Two hours. Four kinds of cheese. Eleven types of wine. From Burgundy to Bordeaux, this week’s Wine Essentials class covered the classic wines of France. The timing of the class paired perfectly with my current place in culinary school as I finish up our section on regional French cuisine. I find that as I cook more with wine, I also have a greater appreciation for it as a complement to food. My favorite flavor pairing of salty with sweet has evolved from pretzels and vanilla buttercream to fresh goat cheese rolled in chevril and Entre Deaux Mers, Blanc Reserve, Chateau Tour de Mirambeau 2008.
Can I say “Entre Deaux Mers, Blanc Reserve, Chateau Tour de Mirambeau” with confidence (and a straight face)? Not entirely. But I’m getting there!
This week’s class included a very helpful lesson on how to read wine labels. Most wine labels will read “mis en boteilles ______,” which means that the wine was bottled at ______. You want to pay particular attention to where a wine was bottled so that you know whether it was produced and bottled at the vineyard, or if the packaging was outsourced. Better wines will be bottled on the estate where the grapes were grown. I relate this to the “keepin’ it all in the family” concept for my memory’s sake.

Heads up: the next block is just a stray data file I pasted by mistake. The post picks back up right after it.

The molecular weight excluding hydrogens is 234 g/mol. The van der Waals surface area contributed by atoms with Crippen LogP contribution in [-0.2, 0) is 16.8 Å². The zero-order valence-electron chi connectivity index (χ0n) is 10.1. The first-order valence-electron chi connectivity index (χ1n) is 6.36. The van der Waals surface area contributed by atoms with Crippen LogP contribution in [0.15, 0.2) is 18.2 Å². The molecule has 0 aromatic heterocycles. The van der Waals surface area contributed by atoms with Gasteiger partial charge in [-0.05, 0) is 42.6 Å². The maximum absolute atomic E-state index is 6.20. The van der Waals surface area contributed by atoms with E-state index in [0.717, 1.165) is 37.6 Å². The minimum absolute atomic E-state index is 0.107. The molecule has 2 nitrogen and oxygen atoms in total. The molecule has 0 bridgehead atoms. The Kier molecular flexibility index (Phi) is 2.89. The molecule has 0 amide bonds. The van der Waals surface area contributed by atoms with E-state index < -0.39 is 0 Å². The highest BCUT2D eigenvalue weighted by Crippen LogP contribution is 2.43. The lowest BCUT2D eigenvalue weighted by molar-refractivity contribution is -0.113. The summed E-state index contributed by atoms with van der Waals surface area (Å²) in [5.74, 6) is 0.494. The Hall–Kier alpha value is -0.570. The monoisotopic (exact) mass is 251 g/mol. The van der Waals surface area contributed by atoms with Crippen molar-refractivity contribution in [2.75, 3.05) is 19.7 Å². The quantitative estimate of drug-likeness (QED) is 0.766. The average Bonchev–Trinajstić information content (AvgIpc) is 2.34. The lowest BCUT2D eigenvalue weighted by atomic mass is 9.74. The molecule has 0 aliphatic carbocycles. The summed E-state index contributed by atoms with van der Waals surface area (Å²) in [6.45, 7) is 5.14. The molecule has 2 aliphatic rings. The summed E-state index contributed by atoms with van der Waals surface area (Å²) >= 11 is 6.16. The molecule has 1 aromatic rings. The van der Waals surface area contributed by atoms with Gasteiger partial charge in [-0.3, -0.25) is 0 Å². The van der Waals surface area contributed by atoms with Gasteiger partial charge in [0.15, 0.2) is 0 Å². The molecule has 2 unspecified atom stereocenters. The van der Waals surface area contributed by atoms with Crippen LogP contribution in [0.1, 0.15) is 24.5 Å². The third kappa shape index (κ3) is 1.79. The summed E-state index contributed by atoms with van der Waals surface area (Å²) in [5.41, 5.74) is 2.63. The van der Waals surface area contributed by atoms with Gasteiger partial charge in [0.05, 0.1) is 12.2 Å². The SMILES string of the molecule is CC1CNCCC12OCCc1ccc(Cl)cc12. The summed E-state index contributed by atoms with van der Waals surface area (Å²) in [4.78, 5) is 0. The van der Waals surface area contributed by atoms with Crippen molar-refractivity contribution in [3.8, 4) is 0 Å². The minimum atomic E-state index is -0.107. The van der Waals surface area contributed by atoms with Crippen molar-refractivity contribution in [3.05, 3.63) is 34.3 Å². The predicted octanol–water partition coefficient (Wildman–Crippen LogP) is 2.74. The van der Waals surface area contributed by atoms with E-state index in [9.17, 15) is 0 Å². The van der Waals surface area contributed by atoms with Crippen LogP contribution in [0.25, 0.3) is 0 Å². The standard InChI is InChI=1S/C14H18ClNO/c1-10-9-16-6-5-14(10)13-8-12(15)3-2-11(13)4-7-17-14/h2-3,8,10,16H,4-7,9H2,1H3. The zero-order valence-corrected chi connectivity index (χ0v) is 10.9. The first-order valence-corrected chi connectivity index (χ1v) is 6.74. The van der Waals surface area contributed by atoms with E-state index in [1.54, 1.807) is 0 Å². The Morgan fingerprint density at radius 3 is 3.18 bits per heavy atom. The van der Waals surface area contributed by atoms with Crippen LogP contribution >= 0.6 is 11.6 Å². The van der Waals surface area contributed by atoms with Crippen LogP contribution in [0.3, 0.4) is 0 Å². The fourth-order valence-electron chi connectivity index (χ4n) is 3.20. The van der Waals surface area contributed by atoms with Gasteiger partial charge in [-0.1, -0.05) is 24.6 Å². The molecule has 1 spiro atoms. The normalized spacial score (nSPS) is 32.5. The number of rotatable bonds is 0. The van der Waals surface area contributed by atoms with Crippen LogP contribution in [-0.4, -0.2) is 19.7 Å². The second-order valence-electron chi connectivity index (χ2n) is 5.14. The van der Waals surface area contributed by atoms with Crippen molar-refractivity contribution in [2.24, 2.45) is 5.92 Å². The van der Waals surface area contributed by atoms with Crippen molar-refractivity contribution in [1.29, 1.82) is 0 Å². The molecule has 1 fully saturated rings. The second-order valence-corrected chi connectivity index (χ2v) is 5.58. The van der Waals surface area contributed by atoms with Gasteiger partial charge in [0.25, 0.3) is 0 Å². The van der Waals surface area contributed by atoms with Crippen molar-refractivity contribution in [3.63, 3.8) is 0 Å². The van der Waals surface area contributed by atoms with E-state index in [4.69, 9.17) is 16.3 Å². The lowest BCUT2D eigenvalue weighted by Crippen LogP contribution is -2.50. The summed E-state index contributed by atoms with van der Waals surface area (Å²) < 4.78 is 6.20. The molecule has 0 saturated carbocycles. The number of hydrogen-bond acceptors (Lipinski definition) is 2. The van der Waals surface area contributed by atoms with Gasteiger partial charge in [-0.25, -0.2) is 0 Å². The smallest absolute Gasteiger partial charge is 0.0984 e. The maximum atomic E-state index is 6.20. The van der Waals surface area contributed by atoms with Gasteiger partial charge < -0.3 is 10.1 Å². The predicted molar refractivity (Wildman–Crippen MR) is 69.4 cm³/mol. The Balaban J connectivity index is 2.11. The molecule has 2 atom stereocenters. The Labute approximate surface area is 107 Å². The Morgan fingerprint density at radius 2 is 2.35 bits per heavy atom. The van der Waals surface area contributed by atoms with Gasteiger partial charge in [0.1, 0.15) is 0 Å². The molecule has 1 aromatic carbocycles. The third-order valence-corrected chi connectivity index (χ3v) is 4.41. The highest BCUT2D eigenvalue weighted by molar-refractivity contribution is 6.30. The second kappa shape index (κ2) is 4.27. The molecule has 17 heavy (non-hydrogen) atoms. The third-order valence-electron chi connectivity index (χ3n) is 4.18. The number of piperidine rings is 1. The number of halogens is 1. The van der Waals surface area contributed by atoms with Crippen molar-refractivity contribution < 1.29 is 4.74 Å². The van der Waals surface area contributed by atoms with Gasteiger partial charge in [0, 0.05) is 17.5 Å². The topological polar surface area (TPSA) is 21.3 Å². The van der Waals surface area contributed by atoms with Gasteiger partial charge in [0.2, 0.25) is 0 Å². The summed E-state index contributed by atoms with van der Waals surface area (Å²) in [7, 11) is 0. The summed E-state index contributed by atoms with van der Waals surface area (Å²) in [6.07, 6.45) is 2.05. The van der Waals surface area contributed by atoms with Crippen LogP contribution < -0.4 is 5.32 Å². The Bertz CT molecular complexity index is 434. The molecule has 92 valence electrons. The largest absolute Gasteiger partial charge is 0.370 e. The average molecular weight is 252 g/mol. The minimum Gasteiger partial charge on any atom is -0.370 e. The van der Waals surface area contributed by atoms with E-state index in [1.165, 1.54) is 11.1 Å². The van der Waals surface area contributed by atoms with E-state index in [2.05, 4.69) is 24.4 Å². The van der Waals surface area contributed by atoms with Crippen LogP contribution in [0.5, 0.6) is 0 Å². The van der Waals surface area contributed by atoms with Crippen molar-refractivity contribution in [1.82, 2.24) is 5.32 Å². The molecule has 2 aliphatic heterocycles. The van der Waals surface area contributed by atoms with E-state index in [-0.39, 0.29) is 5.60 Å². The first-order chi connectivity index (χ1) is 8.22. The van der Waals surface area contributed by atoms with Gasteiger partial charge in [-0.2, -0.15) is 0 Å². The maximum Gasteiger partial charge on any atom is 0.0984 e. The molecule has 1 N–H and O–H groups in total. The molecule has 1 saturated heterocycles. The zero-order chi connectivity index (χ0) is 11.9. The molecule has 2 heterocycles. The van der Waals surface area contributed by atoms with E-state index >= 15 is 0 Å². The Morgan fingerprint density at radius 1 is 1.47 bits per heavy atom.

Once again, I’ve paired up some of the wines I tasted this week with recipes from Just a Taste. Next week we’ll head southeast to explore the classic wines of Italia!
Just a Taste Recipes + Wine Pairings:
- Whole Wheat Gnocchi with Wild Mushroom Sauce + Meursault, Premier Cru, Joseph Drouhin 2007 ($85 – pricey, but worth the splurge!)
- Beet and Goat Cheese Salad with Candied Walnuts + Entre Deux Mers, Blanc Reserve Chateau Tour de Mirambeau 2008 ($14 – and my favorite wine of the evening!)
- Basil Chicken Hash + Beaujolais Villages, Georges DuBoeuf 2008 ($9)
- Hungarian “Little Guys” + Gevrey Chambertin, Antonin Guyon 2004 ($50)
- Vanilla-Poached Pears + Sauternes, 1 er Cru Classe, Chateau Lafaurie Peyraguey 2004 ($55)
A look back: